These days, integration in any area, be it STEM or the arts, seems to be the buzzword to curriculum designers everywhere. There are so many resources floating around out there with the claim of integrating content areas. Yet, true integration is often difficult to find. Indeed, integration is a rare yet seemingly “magical” approach that has the capacity to turn learning into meaningful practice.
Which of course, as any teacher will tell you, is anything but magic.
Integration requires collaboration, research, intentional alignment and practical application on behalf of the teachers who take on this challenge. From the students, integration demands creativity, problem-solving, perseverance, collaboration and the ability to work through the rigorous demands of multiple ideas and concepts woven together to create a final product. Integration is not simply combining two or more contents together. It is an approach to teaching which includes intentional identification of naturally aligned standards, taught authentically alongside meaningful assessments which take both content areas to a whole new level. Put together, these components set the foundation for how we will be able to facilitate the Common Core State Standards.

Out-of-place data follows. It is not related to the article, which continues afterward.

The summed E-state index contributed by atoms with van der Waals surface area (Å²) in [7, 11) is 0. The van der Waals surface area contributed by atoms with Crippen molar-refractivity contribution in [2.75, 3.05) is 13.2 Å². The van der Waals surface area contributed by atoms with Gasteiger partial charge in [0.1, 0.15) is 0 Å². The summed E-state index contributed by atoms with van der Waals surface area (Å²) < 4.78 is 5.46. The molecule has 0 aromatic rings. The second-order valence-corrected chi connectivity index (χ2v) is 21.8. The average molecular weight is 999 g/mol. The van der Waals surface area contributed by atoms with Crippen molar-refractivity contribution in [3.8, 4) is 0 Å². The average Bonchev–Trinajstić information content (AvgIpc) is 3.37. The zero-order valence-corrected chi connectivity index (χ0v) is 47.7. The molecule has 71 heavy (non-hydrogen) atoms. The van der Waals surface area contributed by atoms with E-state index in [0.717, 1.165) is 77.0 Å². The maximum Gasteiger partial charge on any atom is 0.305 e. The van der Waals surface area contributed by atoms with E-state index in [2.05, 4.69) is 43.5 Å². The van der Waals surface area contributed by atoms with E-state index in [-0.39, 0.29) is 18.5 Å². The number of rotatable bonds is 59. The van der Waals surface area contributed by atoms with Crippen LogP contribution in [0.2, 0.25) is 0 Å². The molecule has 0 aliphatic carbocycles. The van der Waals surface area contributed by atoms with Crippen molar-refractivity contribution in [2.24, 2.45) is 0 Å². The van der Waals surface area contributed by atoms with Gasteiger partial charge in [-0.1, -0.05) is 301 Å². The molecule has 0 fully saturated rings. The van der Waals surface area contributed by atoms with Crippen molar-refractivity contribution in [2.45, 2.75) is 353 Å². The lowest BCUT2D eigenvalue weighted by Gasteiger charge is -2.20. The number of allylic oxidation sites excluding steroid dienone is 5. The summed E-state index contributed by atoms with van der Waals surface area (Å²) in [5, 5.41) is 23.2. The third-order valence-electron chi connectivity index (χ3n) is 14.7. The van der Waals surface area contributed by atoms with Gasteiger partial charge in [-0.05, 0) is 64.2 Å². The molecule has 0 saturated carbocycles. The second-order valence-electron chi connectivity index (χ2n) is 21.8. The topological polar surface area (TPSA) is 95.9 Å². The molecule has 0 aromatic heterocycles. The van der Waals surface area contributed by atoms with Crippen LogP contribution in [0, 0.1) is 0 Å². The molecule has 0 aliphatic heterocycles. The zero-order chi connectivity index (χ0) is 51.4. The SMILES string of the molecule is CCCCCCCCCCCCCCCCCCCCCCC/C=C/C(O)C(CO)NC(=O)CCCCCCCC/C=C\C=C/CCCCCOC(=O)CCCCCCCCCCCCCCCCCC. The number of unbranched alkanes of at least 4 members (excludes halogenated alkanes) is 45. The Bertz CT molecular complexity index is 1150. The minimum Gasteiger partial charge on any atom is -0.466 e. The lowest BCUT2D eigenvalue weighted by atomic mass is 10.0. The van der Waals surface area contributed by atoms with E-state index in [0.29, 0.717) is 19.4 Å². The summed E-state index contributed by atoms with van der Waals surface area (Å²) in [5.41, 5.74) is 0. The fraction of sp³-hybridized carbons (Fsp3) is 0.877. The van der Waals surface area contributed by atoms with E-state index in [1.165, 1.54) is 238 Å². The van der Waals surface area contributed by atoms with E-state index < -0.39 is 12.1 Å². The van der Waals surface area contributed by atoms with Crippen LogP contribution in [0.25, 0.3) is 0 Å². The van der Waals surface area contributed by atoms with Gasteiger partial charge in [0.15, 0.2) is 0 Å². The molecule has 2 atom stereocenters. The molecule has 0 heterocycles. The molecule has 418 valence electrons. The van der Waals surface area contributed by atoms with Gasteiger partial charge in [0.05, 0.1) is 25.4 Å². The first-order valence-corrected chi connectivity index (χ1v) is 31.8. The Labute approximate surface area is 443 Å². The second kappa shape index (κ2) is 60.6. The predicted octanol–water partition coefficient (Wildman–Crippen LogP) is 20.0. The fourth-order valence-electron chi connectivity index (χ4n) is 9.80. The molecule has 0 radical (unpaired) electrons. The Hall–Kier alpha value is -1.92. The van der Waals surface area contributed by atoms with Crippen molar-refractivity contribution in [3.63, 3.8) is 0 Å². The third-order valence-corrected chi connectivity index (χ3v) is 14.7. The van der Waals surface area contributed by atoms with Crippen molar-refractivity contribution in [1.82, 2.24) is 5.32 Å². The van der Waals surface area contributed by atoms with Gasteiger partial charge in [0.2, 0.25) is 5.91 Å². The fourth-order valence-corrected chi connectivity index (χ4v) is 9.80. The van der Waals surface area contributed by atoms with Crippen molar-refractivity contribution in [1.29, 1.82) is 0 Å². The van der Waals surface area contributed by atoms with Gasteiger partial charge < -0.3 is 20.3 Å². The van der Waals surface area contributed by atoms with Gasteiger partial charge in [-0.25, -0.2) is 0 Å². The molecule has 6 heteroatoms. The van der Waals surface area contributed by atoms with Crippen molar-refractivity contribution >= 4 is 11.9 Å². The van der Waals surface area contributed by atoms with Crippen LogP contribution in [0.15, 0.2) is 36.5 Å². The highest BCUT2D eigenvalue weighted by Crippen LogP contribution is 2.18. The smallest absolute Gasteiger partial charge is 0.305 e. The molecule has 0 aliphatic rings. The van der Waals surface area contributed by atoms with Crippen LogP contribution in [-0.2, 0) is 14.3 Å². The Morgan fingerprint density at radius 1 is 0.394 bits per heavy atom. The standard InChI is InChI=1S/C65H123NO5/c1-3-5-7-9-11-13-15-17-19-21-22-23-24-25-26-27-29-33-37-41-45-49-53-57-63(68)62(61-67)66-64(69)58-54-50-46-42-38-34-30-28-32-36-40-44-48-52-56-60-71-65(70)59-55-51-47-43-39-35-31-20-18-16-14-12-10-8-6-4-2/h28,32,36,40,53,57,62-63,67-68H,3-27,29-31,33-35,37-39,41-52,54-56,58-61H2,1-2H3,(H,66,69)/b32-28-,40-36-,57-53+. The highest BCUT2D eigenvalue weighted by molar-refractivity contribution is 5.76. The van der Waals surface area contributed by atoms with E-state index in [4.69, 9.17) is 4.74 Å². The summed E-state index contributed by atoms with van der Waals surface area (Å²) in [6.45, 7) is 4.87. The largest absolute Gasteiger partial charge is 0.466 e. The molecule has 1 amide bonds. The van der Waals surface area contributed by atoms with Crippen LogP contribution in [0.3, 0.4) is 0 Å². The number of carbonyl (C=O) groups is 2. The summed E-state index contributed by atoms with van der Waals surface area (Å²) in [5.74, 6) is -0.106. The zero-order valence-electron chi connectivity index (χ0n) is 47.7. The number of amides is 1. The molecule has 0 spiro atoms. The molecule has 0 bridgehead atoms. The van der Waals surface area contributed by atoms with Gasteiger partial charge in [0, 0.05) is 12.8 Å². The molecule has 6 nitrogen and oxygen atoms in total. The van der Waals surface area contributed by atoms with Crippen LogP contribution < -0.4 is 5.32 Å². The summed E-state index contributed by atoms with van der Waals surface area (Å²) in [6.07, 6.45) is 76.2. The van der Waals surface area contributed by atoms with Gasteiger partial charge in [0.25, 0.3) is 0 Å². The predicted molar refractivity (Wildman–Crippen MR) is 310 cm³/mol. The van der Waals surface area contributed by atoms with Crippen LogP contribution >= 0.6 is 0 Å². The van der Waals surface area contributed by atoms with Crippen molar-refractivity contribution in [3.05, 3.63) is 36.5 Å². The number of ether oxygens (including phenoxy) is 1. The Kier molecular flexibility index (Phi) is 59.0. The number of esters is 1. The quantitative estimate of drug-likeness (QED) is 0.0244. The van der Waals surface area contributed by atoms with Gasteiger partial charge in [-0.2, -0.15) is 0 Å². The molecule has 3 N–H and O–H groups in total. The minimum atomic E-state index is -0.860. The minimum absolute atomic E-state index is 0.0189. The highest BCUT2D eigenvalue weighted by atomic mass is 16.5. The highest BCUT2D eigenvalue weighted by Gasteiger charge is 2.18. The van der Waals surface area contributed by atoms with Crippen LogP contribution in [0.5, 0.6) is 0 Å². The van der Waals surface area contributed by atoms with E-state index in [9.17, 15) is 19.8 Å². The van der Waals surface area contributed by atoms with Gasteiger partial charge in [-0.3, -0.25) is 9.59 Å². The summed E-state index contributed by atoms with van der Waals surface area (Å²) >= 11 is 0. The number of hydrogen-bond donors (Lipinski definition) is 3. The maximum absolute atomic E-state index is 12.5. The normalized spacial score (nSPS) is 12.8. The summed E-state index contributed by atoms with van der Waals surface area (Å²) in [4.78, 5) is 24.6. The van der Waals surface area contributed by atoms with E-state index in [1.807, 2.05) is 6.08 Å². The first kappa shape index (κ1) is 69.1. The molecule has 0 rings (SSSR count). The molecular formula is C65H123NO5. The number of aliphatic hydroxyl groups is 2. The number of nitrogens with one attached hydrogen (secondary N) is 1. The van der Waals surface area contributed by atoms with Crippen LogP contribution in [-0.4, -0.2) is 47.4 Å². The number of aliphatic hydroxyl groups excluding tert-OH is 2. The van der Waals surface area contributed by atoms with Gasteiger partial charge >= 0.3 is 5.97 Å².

this article by Susan Riley
photo: Dane Larson
http://www.edutopa.org (innovative educational site for all)
The importance of Art Integration into a School’s Curriculum is demonstrated here:
Balboa Park-based project finds creativity at intersection of arts, science and learning
By James Chute11 a.m.Oct. 11, 2014
With a model of a sculpture that catches dew sitting on a conference room table in front of them, artist Elizabeth Tobias gestures as she, Materials Science Engineer Dr. Justin Liu, and other members of the Dewers meet at the San Diego Transportation and Storm Water Department in San Diego on Wednesday. With a model of a sculpture that catches dew sitting on a conference room table in front of them, artist Elizabeth Tobias gestures as she, Materials Science Engineer Dr. Justin Liu, and other members of the Dewers meet at the San Diego Transportation and Storm Water Department in San Diego on Wednesday.
For the past year, Harvey Seifter has set up a kind of laboratory in Balboa Park where dozens of community volunteers have spent hundreds of hours in an experiment where art meets science.
Seifter’s “Art of Science Learning,” funded by a $2.6 million National Science Foundation grant and administered by the Balboa Park Cultural Partnership, has trained its participants in opportunity identification, idea generation, core skill communication, design and numerous other skills tied to creativity and driven by an arts-based approach.
But those involved in the project’s San Diego Incubator for Innovation have also been challenged to form teams and create products that would address a concrete, real-world issue: the shortage of water in the San Diego/Tijuana region.
please go to this website for the rest of this article: